August 2012
Volume 12, Issue 9
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Vision Sciences Society Annual Meeting Abstract  |   August 2012
The Prosopagnosic Profile of Patients Deprived of Early Vision by Bilateral Congenital Cataracts
Author Affiliations
  • Adélaïde de Heering
    Université Catholique de Louvain, Louvain-la-Neuve, Belgique.\nMcMaster University, Hamilton, Ontario, Canada.
  • Daphne Maurer
    Université Catholique de Louvain, Louvain-la-Neuve, Belgique.
Journal of Vision August 2012, Vol.12, 487. doi:10.1167/12.9.487
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      Adélaïde de Heering, Daphne Maurer; The Prosopagnosic Profile of Patients Deprived of Early Vision by Bilateral Congenital Cataracts. Journal of Vision 2012;12(9):487. doi: 10.1167/12.9.487.

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      © ARVO (1962-2015); The Authors (2016-present)

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Abstract

Previous studies indicate that patients treated for bilateral congenital cataract are later impaired in processing faces holistically (Le Grand et al., 2004) and in differentiating between faces based on the spacing between their internal features (Le Grand et al., 2001; Robbins et al., 2010). However, their face recognition abilities have never been tested formally. In this study, we compared 12 cataract-reversal patients to 24 age-matched controls with normal vision on their ability to recognize famous faces (Famous Face Task) and recently learned faces (Cambridge Face Memory Test). We also evaluated their subjective impression of their face memory (Prosopagnosic Questionnaire). Finally, we measured patients’ sensitivity to the composite illusion (Composite Face Task), their sensitivity to spacing between facial features (Monkey Jane Task), as well as their ability to match unfamiliar faces presented simultaneously and with a different point of view (Benton Face Recognition Test). Overall, bilateral congenital cataract patients demonstrated a prosopagnosic-like deficit, being significantly slower and less accurate than controls in recognizing both famous faces and recently learned faces. On most questions, they also did not differ from controls in their self-reported face memory. Finally, their results at the perceptual tasks and at the questionnaire were for the most not correlated to their face recognition deficits, indicating that these measures were not good predictors of their prosopagnosia. Thus, early visual input is necessary not only for perceptual expertise in differentiating among upright faces, but also for recognizing this face category with a normal level of expertise.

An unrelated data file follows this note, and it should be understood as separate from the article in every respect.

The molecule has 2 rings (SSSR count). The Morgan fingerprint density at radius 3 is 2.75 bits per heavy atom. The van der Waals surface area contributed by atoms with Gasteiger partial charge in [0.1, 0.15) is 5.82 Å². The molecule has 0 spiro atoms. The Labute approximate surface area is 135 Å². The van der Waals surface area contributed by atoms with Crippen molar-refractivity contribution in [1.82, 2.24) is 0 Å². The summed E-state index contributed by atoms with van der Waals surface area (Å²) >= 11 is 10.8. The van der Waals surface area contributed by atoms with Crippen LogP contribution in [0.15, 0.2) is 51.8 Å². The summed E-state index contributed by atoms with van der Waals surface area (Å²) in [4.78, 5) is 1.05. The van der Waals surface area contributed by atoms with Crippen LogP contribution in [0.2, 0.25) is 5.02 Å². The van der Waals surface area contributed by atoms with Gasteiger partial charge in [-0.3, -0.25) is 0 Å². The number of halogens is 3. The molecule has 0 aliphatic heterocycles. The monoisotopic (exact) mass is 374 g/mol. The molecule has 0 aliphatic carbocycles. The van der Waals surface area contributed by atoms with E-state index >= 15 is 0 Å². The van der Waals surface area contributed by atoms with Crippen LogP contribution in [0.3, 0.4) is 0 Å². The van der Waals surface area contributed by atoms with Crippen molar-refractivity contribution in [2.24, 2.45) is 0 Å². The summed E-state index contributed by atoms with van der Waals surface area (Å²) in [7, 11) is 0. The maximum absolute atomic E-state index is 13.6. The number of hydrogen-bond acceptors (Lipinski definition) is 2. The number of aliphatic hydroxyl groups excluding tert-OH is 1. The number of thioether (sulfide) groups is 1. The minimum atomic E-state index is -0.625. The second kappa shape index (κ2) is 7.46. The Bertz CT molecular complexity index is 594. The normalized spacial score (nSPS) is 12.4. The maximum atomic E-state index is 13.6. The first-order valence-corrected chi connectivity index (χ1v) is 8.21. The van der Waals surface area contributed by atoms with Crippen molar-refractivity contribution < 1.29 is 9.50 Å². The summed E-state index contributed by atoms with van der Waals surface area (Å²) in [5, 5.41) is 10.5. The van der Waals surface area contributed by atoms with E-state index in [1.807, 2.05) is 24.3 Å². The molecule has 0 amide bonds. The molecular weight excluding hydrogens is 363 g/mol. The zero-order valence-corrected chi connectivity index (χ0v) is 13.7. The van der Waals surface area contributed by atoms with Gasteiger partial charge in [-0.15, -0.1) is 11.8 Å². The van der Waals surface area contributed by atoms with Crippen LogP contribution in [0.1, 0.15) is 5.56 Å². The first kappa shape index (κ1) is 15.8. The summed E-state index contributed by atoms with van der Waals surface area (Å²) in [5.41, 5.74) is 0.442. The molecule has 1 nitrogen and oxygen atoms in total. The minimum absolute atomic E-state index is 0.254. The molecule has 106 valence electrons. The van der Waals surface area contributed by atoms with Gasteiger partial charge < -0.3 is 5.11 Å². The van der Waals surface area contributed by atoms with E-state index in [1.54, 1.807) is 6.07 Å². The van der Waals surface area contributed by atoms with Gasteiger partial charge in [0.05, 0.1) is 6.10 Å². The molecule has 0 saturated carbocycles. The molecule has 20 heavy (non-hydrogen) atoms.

Meeting abstract presented at VSS 2012

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